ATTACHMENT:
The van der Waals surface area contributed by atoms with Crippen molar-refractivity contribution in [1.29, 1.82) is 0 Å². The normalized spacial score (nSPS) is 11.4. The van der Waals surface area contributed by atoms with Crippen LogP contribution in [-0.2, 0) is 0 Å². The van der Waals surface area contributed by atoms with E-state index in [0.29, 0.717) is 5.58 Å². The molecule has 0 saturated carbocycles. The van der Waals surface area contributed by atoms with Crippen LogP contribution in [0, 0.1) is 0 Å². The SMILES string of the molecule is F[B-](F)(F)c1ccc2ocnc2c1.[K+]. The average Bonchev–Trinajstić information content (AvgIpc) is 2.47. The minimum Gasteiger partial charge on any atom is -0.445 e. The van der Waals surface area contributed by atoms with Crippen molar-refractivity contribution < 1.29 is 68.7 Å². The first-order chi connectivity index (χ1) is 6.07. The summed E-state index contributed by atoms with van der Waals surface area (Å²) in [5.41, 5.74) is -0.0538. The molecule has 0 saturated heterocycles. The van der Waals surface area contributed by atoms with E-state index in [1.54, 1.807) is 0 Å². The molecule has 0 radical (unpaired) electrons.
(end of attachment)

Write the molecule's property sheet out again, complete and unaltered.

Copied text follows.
The van der Waals surface area contributed by atoms with Crippen molar-refractivity contribution in [1.29, 1.82) is 0 Å². The normalized spacial score (nSPS) is 11.4. The van der Waals surface area contributed by atoms with Crippen LogP contribution in [-0.2, 0) is 0 Å². The van der Waals surface area contributed by atoms with E-state index in [0.29, 0.717) is 5.58 Å². The molecule has 0 saturated carbocycles. The van der Waals surface area contributed by atoms with Crippen LogP contribution in [0, 0.1) is 0 Å². The SMILES string of the molecule is F[B-](F)(F)c1ccc2ocnc2c1.[K+]. The average Bonchev–Trinajstić information content (AvgIpc) is 2.47. The minimum Gasteiger partial charge on any atom is -0.445 e. The van der Waals surface area contributed by atoms with Crippen molar-refractivity contribution < 1.29 is 68.7 Å². The first-order chi connectivity index (χ1) is 6.07. The summed E-state index contributed by atoms with van der Waals surface area (Å²) in [5.41, 5.74) is -0.0538. The molecule has 0 saturated heterocycles. The van der Waals surface area contributed by atoms with E-state index in [1.54, 1.807) is 0 Å². The molecule has 0 radical (unpaired) electrons.